The second time I read it, I was educated.  I had two degrees and am in the middle of a Master’s in Forensic Psychology.  I had a better idea of what to look for, how to read things she said.  The first time, I was scared after reading it.  The second I was disgusted at Liz for continuing to sleep with Ted even after she turned him in three separate times and knew the things he did.   How could you tell your nine year old daughter that the man she knew growing up had raped and murdered girls?  And then turn around and stay with him, support him through a trial?  Ted burned a victim’s head in Liz’s fireplace.  How could she not have had an inkling that this man was bad?  She knew he stole everything he owned.  He would blow up at her and then come crawling back and she would just take him back.  He went on “hunting” trips for victims or repeat visits to his dumping grounds upwards of 260 miles away.  How could he disappear so often and she not be suspicious?

At the end of the book, I realized that after she wrote that book, she still loved him.  She still idealized their time together.  She had inserts from his letters to her.  The parts she chose to write about were always him professing his love for her.   It was like she wanted to prove to the world that sure, he was a monster but he LOVED her.  HER.  Not Stephanie, not Kim and not Carole but HER.   The title says it all.  Phantom Prince.  Prince…. After all he’d done, he was still her prince.  Her white knight.  Her outrage, clearly in that passage was about the lies about their relationship.  Not the women who were raped and murdered by the man she loved.

I’ll be very clear, her own words stated that they had sex even after she knew about his crimes.  I don’t care if you are an alcoholic, a drug addict or whatever but that is just insane.  Insane. There’s no other words to describe it.  She’d been the one who turned him in to TWO states.  She’d even called her father to talk to someone to get the police to listen to her.  And after all that, she took him to her parents house and declared that they were getting hitched.  Her friends turned against her.  The love of her life was a man who kidnapped a girl 30 feet from her sorority house.  He kidnapped a woman who’s fiancé had seen her get onto an elevator and a colleague saw her get off.  He snatched her between the time the colleague saw her get off the elevator and her room.  Those two facts alone are beyond scary.

Even in the end, after Florida where he’d killed a twelve year old girl, she ignored the pleas of her current boyfriend and accepted calls from Bundy.  And what did he do?  He admitted the time he tried to kill her and Tina.  Did she turn off her love for him then?  Nope.  Because even the end of the book fawns over his love for her.  The beginning of the book says she wants to tell her story.  There was very little about how she felt about her daughter’s life being in danger or her own life.   No real musings on hind sight, what she should have seen.  I really think that she looked back and just saw that Ted Bundy, Monster, loved her.  How incredibly sad.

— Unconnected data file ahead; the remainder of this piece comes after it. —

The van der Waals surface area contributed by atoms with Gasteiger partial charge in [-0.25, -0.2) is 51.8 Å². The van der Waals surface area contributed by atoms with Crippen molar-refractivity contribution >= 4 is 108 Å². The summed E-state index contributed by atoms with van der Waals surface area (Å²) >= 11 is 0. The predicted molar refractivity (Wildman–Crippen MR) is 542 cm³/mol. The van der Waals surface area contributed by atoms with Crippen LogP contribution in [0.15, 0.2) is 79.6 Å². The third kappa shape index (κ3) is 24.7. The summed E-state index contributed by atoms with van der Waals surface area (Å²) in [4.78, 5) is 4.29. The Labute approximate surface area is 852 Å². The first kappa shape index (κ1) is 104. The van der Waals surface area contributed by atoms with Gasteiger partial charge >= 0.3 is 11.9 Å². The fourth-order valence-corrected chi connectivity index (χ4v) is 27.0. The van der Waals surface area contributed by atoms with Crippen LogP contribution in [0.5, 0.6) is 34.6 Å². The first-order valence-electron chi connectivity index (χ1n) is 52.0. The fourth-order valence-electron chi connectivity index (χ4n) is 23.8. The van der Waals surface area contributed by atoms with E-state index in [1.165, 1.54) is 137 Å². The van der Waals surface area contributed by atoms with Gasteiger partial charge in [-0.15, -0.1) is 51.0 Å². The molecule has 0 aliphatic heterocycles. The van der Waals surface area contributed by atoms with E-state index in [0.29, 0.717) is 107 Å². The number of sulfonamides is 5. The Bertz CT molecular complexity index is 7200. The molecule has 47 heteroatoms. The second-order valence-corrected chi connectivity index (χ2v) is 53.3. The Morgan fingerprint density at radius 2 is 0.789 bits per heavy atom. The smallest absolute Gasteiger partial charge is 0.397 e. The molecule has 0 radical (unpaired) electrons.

Her last words in this book were, “The tragedy is that this warm and loving man is driven to kill.”  No, the tragedy is that countless women were kidnapped, raped, tortured and murdered.  Countless families weren’t able to bring their babies home because he hid them away.  The tragedy was that a twelve year old, barely older than her own daughter Tina, had to have her life ended in such a brutal way.  The tragedy is that Tina will always know the things her mother did with Ted Bundy because here it is, in print.

Liz, Tina, Carole Ann Boone and Rosa (I’ve read that’s what their daughter’s name was) are all living anonymous lives.  Even with all the true crime shows and channels, none have been found although, I’m not sure anyone is looking for them.  I wonder, like others, if Rosa even knows who her father is.  Diane Downs’ daughter knows and she struggled for years with that information.  A cruel boyfriend showed her the made for tv movie about her.  I also wonder what Rosa thinks about Carole and her choices. Or Liz and her choices.  I wonder if Rosa and Tina know each other.  But I’m also glad they aren’t all over the news and the internet.  The way every public person is scrutinized and every breath they take analyses.   Not knowing who they are means I can imagine them with happy lives despite their mothers’ choices.

 

 

*Edited 5/20/2014—-Almost 2000 people have read this post.  Years later, this is still a little mind blowing.  An average of 13 people per day read this post.  Thanks to all you snazzy readers!  But if I can be a little pushy, I do have other posts.  Other cases I’ve talked about.  Don’t be afraid to pop on over and read them.

The biggest question I’m asked on here is if I’m posting the book.  I still haven’t gotten an answer on if I can legally.  Or if I’d just get a C&D and a slap on the wrist.  I think this post being years old and you guys are still reading it says there’s an interest in the book.  What do you guys think?*

Edit 7/6/2-14—— If you go to my newest post as of today, there’s something really interesting posted.  It looks like it might be…chapter one 😉